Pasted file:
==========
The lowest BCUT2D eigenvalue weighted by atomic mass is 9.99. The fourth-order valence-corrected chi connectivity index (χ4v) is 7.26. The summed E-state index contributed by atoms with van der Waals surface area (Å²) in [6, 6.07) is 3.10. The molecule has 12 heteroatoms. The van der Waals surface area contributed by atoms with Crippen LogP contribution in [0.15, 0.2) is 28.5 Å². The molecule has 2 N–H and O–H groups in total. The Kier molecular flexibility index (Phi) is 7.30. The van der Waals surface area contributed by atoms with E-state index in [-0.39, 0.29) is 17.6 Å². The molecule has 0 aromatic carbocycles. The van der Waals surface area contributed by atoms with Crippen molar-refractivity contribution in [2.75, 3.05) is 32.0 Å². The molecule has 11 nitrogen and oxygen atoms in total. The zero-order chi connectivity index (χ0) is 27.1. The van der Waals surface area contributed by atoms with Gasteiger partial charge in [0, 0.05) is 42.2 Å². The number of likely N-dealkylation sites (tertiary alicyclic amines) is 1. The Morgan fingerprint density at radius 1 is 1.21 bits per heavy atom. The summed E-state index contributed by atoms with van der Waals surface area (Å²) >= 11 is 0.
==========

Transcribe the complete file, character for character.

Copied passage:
The lowest BCUT2D eigenvalue weighted by atomic mass is 9.99. The fourth-order valence-corrected chi connectivity index (χ4v) is 7.26. The summed E-state index contributed by atoms with van der Waals surface area (Å²) in [6, 6.07) is 3.10. The molecule has 12 heteroatoms. The van der Waals surface area contributed by atoms with Crippen LogP contribution in [0.15, 0.2) is 28.5 Å². The molecule has 2 N–H and O–H groups in total. The Kier molecular flexibility index (Phi) is 7.30. The van der Waals surface area contributed by atoms with E-state index in [-0.39, 0.29) is 17.6 Å². The molecule has 0 aromatic carbocycles. The van der Waals surface area contributed by atoms with Crippen molar-refractivity contribution in [2.75, 3.05) is 32.0 Å². The molecule has 11 nitrogen and oxygen atoms in total. The zero-order chi connectivity index (χ0) is 27.1. The van der Waals surface area contributed by atoms with Gasteiger partial charge in [0, 0.05) is 42.2 Å². The number of likely N-dealkylation sites (tertiary alicyclic amines) is 1. The Morgan fingerprint density at radius 1 is 1.21 bits per heavy atom. The summed E-state index contributed by atoms with van der Waals surface area (Å²) >= 11 is 0.